Whilst this fiscal year that has just begun, we already know that we will see record levels of Uk Government debt being printed. As such, the controversial backstop of the Bank of England and monetary financing seems prudent as a temporary measure to ensure that government funding rises as swiftly (and cheaply) as required. Large swathes of T-Bill issuance have also been a key tool in the US in order to finance the various programmes including helicopter money (where citizens are directly credited an amount by the government).

US money market funds in the “Prime” space have seen huge outflows to the tune of $116Bn since the virus hit (Crane Data/S&P Global) and the necessity for the Fed to step in to backstop these “AAA” vehicles that are perceived “risk-free” (as they did in 2008), has once again highlighted the persistent structural instability of maturity-transformed fixed income funds, which is hidden in “normal” times but is exposed exactly in the circumstances when liquidity is most needed.

Yields on MMFs have also dropped rapidly as funds have started to invest shorter and all seem to be targeting the same “opportunities”, further compressing yield in short-dated repo and bills. It seems inevitable that the taboo of negative rates in such funds denominated in USD may have to be broken in the absence of a very sharp recovery from this crisis.

Losing money to invest in a basket of unsecured credit may have become the “new normal” for EUR investors over the last couple of years but it still seems both counter-intuitive and unwise given the sole purpose of these vehicles have been the promise of daily liquidity and protection of principal. Assuming that the US does its very best to avoid negative base rates (our central case), It will be very interesting to see how this dynamic plays out in USD in the coming months, as current MMF fee-levels would imply negative rates in USD Government MMFs in the near-term.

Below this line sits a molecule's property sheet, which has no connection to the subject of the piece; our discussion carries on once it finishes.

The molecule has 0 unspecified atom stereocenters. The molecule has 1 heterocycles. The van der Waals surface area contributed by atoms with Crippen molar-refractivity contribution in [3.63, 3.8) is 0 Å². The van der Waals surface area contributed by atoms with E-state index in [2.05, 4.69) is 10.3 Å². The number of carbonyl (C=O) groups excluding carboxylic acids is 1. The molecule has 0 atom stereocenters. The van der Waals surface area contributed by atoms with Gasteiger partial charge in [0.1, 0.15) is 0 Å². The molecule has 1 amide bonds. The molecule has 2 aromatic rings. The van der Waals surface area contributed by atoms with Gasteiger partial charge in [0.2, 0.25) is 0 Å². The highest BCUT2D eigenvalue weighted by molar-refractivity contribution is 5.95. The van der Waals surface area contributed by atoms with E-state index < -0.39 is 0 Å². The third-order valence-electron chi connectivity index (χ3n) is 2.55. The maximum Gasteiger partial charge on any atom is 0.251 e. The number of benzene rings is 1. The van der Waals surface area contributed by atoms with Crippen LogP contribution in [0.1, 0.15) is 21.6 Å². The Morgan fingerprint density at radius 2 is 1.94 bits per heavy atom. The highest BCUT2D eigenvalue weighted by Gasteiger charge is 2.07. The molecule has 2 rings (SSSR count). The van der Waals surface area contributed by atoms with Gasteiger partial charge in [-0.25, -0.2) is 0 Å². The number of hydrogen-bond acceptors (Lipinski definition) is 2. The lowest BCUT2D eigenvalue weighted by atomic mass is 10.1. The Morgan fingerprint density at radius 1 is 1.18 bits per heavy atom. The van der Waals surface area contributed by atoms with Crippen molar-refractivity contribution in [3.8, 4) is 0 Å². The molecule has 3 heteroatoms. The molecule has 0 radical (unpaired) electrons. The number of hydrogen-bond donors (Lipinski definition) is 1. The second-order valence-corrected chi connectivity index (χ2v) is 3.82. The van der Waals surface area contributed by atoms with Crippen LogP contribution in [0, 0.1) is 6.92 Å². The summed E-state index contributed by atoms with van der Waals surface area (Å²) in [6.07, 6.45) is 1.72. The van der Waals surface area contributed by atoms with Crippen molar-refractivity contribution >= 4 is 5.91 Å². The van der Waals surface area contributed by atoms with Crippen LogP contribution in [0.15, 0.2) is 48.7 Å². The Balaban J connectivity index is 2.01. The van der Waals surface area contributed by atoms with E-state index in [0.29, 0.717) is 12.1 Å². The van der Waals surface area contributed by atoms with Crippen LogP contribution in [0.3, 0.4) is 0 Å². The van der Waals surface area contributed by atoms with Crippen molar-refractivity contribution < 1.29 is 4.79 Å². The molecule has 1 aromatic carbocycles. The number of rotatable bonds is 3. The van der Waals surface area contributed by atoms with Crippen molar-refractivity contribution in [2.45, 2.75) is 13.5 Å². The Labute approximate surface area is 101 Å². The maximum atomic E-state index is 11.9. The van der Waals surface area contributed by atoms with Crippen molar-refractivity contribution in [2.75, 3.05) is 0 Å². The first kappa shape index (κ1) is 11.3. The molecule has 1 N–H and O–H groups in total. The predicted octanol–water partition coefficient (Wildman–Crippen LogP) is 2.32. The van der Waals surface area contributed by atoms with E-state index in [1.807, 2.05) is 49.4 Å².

The EU is meeting today to continue the discussion of the mutualisation of debt. As time goes on tensions continue to rise. The difficulties of centralised monetary policy without commensurate fiscal centralisation was well documented in the last EUR sovereign crisis and it is sadly rearing its ugly head once again. Given the current pace of change, with an almost complete standstill of the economy, the sense of urgency is even greater now.

Whilst everyone is keen to find 0.00 or better for their EUR cash, rates continue to deteriorate and, much like in other currencies, risk-off sentiment continues to prevail with the idea of taking security against the placement of cash with financial institutions appealing more than ever. Rate has become somewhat secondary.

We increasingly hear from clients in all currencies that the return OF capital is much more important than the return ON capital; and we expect this dynamic to be more important than ever enter the next phase of the current crisis.

In more positive news we are seeing the curve flatten in several countries with a cautious easing of restrictions in a number of European countries. Today also marks day 1 of vaccine testing in the UK. Historically to get to human clinical trials would take years, it is amazing what we are capable of when together we focus on the most pressing matters and all do our part to achieve it.

Articles of interest:

A Look At Fed’s New Facility For Money Market Mutual Funds

Vanguard’s Treasury Money Market Fund Closes to New Investors

Italy sees deficit above 10% of economy in 2020, Official say

An FTF or Fixed-Term Fund is a regulated fund investment that offers exposure to a single investment-grade obligor for a fixed term, without the need for any client infrastructure. An FTF has many of the same characteristics as a term deposit, but can offer exposures outside of the banking sector. TreasurySpring is originating FTFs with sovereign, financial and corporate obligors.